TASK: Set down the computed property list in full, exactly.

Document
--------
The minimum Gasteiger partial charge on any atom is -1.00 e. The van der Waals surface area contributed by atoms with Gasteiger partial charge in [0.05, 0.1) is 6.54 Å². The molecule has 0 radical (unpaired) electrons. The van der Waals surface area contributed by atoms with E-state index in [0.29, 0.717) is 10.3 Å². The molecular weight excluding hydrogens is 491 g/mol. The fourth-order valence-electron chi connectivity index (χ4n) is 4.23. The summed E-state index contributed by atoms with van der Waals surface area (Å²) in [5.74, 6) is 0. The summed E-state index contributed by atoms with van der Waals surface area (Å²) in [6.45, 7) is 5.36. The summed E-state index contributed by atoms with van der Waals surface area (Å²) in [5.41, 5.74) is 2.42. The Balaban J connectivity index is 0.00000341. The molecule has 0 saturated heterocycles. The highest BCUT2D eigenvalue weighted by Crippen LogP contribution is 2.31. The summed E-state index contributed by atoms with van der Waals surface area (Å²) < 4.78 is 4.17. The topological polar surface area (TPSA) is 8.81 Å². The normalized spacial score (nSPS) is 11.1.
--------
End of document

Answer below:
The minimum Gasteiger partial charge on any atom is -1.00 e. The van der Waals surface area contributed by atoms with Gasteiger partial charge in [0.05, 0.1) is 6.54 Å². The molecule has 0 radical (unpaired) electrons. The van der Waals surface area contributed by atoms with E-state index in [0.29, 0.717) is 10.3 Å². The molecular weight excluding hydrogens is 491 g/mol. The fourth-order valence-electron chi connectivity index (χ4n) is 4.23. The summed E-state index contributed by atoms with van der Waals surface area (Å²) in [5.74, 6) is 0. The summed E-state index contributed by atoms with van der Waals surface area (Å²) in [6.45, 7) is 5.36. The summed E-state index contributed by atoms with van der Waals surface area (Å²) in [5.41, 5.74) is 2.42. The Balaban J connectivity index is 0.00000341. The molecule has 0 saturated heterocycles. The highest BCUT2D eigenvalue weighted by Crippen LogP contribution is 2.31. The summed E-state index contributed by atoms with van der Waals surface area (Å²) < 4.78 is 4.17. The topological polar surface area (TPSA) is 8.81 Å². The normalized spacial score (nSPS) is 11.1.